Christ in me…
The Lorica of Saint Patrick (St. Patrick's Breastplate Prayer)
Three simple words, and yet when it comes to the presence of Christ, perhaps this is the most complicated line of all. I mentioned the presence of Christ through the Holy Spirit in the previous reflection, but this is the time to dig a bit deeper into that mystery.
There is a reason God put on flesh and walked among us. We needed to see a God with skin on. We needed a God we could identify with. We needed a God who “walks with us and talks with us and tells us we are his own” (Charles Austin Miles, “In the Garden”, 1913).
If we’re really honest, there is a part of us that would be OK waiting on the whole “Spirit thing” until we get to heaven if we could just ask Jesus a few questions now, in person. We live in the physical world. It would be nice to talk to a physical God, even if only for a few hours or a day. As we said on Day 5 when we talked about the Ascension, Jesus in the flesh could only be in one place at a time and he could only dwell among so many people. But God desires to dwell with all people of all times. And so Christ sends the Spirit who does not merely dwell with certain people in a certain place or certain time, but who dwells “in” every person in every place for all time.
We find ourselves with an incomprehensible mystery, for we cannot explain or conceive of a relationship that intimate. Every human relationship, no matter how close, functions with clear physical boundaries and personal space. For the Holy Spirit, there is no such thing as “personal space” or physical boundaries. What does it mean for a living being to dwell “in” us. It just doesn’t feel right. Such intimacy makes us deeply uncomfortable. We cry out with the Psalmist, “Where can I go from your presence O God?” because part of us still lives with the shame of Eden and we do not want God to see that we are naked (Psalm 139, Genesis 3:7-11). We believe God sees everything, but we are very good at pretending to hide. Like little children, we cover our eyes and think we are invisible because we can’t see.
“Christ in me” can be truly freeing, if we embrace what it means to be fully known and yet fully loved. But this is a difficult truth to accept because we know our sin all to well. We all have things we want to hide. This is why we so often live as if Christ is not present at all. “If I can’t see the Holy Spirit,” we reason, “maybe the Spirit can’t see me.” It may not be a conscious thought, but our feelings of shame before God are all too real and our futile efforts to hide only prevent us from experiencing the joy and freedom of the presence of Christ in us.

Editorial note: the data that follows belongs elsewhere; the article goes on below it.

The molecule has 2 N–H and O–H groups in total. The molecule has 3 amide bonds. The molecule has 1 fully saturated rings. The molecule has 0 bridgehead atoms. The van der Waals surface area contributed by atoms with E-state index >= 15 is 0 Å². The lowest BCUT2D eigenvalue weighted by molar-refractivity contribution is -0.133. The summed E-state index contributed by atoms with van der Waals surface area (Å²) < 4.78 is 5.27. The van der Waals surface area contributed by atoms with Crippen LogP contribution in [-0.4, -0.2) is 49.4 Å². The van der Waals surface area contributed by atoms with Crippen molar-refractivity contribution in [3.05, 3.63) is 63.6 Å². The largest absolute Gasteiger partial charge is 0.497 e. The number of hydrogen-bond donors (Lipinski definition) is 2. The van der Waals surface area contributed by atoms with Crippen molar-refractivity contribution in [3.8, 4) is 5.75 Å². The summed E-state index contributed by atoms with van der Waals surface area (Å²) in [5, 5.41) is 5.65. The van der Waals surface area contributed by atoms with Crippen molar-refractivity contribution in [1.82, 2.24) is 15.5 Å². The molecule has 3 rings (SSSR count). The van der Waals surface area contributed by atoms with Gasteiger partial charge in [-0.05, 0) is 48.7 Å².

If Christ is in us, there is truly no reason to hide. Our fig leaves only keep us from knowing the love of our Father.
My life is hidden with Christ, wrapped up in the covering of my Father
My life is hidden with Christ, no more use in running away.
No more use in hiding my face. No more use in hiding. There is nothing to hide.
No more sons and daughters hiding in the closet of fear…
- Andrew Ehrenezeller, “Naked”, 2011 (http://andrewehrenzeller.com/)
1. What first thoughts come to mind when you think about “Christ in you”?
2. Is the thought of God being so close and intimate comforting, frightening, or somewhere in between? Why?
3. How have you tried to hide from God’s presence in you? Are you presently hiding and if so, is it time to come out of hiding?
* All song rights belong to Andrew Ehrenzeller
Our journey through St. Patrick's Breastplate Prayer continues next week:
Christ beneath me,
Christ above me…
If you are enjoying this series on St. Patrick’s Breastplate Prayer and would like to share it with others, I’ve got great news. I’m publishing this entire year long series as a 40-Day Devotional Book through Amazon sometime before December 1. Stay tuned for release details and be sure to invite others to subscribe for regular blog updates.
I Arise Today:
A 40 Day Journey through St. Patrick’s Breastplate Prayer
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